Takamine EF508KC

Much of Takamine's focus this year has centred on the company's budget models, many of which are now being sourced from China rather than Korea.

However, the brand's core business – in prestige terms if not quantity – continues to be its Japanese-made instruments, now being produced in a recently opened state-of-the-art factory.

Our review electro is an example of this new facility's workmanship and a debut to boot.

Overview

The body is all koa, while the cream-edged purflings front and back are more elaborate, the soundhole rosette sports an abalone inlay, and the sculpted-profile bridge has the split saddles that Takamine tends to reserve for its more upmarket instruments.

At nearly £900, albeit including a good-quality hard case, it may be mildly surprising to learn that the body is laminated, but such is the cost and increasing scarcity of this beautiful, golden-hued Hawaiian timber that even with a solid top, let alone all-solid construction, the guitar would command a rather more exalted asking price.

As it stands, it's a darn pretty instrument to behold, with a fair amount of lateral figuring dotted around the outermost veneers.

It's not just the EF508KC's body that receives the more deluxe treatment.

The rosewood fingerboard carries outline-snowflake markers and is bound in body-matching cream plastic, which continues up around the rosewood-faced headstock where the tuners are gold rather than chrome plated.

The style of binding gives a slightly more abrupt edged feel to the (again slender yet deepish) neck, but the fretting and set-up is of a high standard.

Sounds

The EF508KC is an impressive, likeable acoustic performer.

There's possibly a shade more underlying warmth in the mids and low end, and a sense of slightly stronger projection, but these are very subtle differences and you'd need to be blessed with a keen ear to tell them apart with certainty in a blind test.

Likewise when the CT4BII is fired up. The comparative nuances become even more finely shaded, and it's more than likely that you'd find yourself using near-identical backline and onboard EQ settings whichever of the two instruments you were playing. There's consistency for you.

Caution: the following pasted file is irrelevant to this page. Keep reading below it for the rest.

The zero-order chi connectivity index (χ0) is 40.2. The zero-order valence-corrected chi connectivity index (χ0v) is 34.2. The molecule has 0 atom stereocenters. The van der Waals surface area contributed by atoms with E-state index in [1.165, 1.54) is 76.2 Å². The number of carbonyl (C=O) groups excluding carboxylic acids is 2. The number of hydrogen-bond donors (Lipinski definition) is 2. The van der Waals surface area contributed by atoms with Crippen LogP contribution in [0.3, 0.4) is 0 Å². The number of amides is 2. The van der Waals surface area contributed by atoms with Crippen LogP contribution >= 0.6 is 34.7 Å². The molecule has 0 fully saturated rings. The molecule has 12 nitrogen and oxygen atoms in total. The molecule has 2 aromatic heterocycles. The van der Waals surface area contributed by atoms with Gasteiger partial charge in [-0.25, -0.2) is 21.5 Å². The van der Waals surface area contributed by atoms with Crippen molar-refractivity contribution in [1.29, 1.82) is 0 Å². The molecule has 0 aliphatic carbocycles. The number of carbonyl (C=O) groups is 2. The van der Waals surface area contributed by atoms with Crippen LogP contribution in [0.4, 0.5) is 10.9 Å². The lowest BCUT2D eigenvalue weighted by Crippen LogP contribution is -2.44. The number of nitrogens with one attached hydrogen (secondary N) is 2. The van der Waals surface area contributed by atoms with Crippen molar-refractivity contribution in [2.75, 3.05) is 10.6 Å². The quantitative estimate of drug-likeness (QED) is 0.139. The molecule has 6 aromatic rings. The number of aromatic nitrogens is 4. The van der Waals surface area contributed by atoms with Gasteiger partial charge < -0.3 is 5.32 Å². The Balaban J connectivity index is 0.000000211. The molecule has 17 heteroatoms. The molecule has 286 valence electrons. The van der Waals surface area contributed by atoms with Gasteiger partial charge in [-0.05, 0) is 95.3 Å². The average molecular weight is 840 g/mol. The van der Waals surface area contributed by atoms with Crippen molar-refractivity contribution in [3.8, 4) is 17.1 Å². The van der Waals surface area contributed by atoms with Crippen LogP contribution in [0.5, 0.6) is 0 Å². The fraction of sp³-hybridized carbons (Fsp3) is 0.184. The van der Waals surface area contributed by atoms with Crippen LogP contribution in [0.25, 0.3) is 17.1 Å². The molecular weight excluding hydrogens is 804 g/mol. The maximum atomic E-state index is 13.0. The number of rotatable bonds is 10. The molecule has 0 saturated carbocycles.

As far as perceived value is concerned, the one disadvantage Takamine has with this debut is that it might seem expensive compared to other electros that offer all-solid construction for less money.

The reality is that for the important criteria of build, playing enjoyment and sound, it comfortably justifies its price point.

MusicRadar Rating

4.5 / 5 stars
Pros

An impressive performer!

Cons

Very oblique view of preamp, but that's the Takamine way…

Verdict

This guitar is an outright delight and we'd happily own it – in fact, it's one of the nicest Takamines we've tried in a long while!

Available Controls

High Low Mid Volume

Available Finish

Natural

Back Material

Laminated koa

Body Style

NEX

Bolt-on Neck

No

Bridge

52.5mm

Bridge Material

Rosewood

Built-in Chromatic Tuner

Yes

Case Included

Yes

Country of Origin

Japan

Cutaway

Yes

Fingerboard Material

Cream Bound Indian Rosewood

Inlays

Snowflake

Max Rim Depth

110

Neck Material

Mahogany

No of Strings

6

No. of Frets

19

Pickguard

No

Pickup

Under-Saddle

Preamp

CT4BII

Rosette Details

Abalone

Scale Length (mm)

644

Top Material

Laminated koa

Unique Features

NEXC-bodied

Weight (kg)

2.27

Weight (lb)

5

Width at Nut (mm)

42.5

Review Policy
All MusicRadar's reviews are by independent product specialists, who are not aligned to any gear manufacturer or retailer. Our experts also write for renowned magazines such as Guitarist, Total Guitar, Computer Music, Future Music and Rhythm. All are part of Future PLC, the biggest publisher of music making magazines in the world.

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